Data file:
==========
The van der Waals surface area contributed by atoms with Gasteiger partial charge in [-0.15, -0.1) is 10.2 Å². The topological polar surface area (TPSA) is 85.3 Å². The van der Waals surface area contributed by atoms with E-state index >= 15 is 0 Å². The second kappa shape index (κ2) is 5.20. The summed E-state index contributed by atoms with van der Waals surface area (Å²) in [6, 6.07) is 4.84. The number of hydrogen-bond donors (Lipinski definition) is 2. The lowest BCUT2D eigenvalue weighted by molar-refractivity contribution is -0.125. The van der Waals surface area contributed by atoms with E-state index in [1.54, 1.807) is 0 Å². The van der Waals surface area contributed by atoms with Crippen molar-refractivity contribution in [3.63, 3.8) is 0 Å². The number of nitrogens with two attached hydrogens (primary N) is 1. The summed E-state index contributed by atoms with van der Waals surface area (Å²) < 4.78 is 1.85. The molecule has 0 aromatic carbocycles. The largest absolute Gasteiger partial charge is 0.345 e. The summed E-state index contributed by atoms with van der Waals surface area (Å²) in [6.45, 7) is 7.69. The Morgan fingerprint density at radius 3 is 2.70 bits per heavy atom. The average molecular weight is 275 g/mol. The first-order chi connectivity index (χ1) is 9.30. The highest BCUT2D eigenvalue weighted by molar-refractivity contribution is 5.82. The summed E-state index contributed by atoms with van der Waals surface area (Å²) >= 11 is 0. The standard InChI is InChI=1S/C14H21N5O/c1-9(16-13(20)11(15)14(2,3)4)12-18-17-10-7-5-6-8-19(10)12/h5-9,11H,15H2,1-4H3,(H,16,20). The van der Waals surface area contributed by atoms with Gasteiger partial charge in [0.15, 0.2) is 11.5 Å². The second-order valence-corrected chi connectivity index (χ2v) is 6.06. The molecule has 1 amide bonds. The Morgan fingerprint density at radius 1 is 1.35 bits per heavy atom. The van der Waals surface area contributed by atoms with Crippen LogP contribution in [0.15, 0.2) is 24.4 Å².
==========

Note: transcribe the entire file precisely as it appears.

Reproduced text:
The van der Waals surface area contributed by atoms with Gasteiger partial charge in [-0.15, -0.1) is 10.2 Å². The topological polar surface area (TPSA) is 85.3 Å². The van der Waals surface area contributed by atoms with E-state index >= 15 is 0 Å². The second kappa shape index (κ2) is 5.20. The summed E-state index contributed by atoms with van der Waals surface area (Å²) in [6, 6.07) is 4.84. The number of hydrogen-bond donors (Lipinski definition) is 2. The lowest BCUT2D eigenvalue weighted by molar-refractivity contribution is -0.125. The van der Waals surface area contributed by atoms with E-state index in [1.54, 1.807) is 0 Å². The van der Waals surface area contributed by atoms with Crippen molar-refractivity contribution in [3.63, 3.8) is 0 Å². The number of nitrogens with two attached hydrogens (primary N) is 1. The summed E-state index contributed by atoms with van der Waals surface area (Å²) < 4.78 is 1.85. The molecule has 0 aromatic carbocycles. The largest absolute Gasteiger partial charge is 0.345 e. The summed E-state index contributed by atoms with van der Waals surface area (Å²) in [6.45, 7) is 7.69. The Morgan fingerprint density at radius 3 is 2.70 bits per heavy atom. The average molecular weight is 275 g/mol. The first-order chi connectivity index (χ1) is 9.30. The highest BCUT2D eigenvalue weighted by molar-refractivity contribution is 5.82. The summed E-state index contributed by atoms with van der Waals surface area (Å²) >= 11 is 0. The standard InChI is InChI=1S/C14H21N5O/c1-9(16-13(20)11(15)14(2,3)4)12-18-17-10-7-5-6-8-19(10)12/h5-9,11H,15H2,1-4H3,(H,16,20). The van der Waals surface area contributed by atoms with Gasteiger partial charge in [0.15, 0.2) is 11.5 Å². The second-order valence-corrected chi connectivity index (χ2v) is 6.06. The molecule has 1 amide bonds. The Morgan fingerprint density at radius 1 is 1.35 bits per heavy atom. The van der Waals surface area contributed by atoms with Crippen LogP contribution in [0.15, 0.2) is 24.4 Å².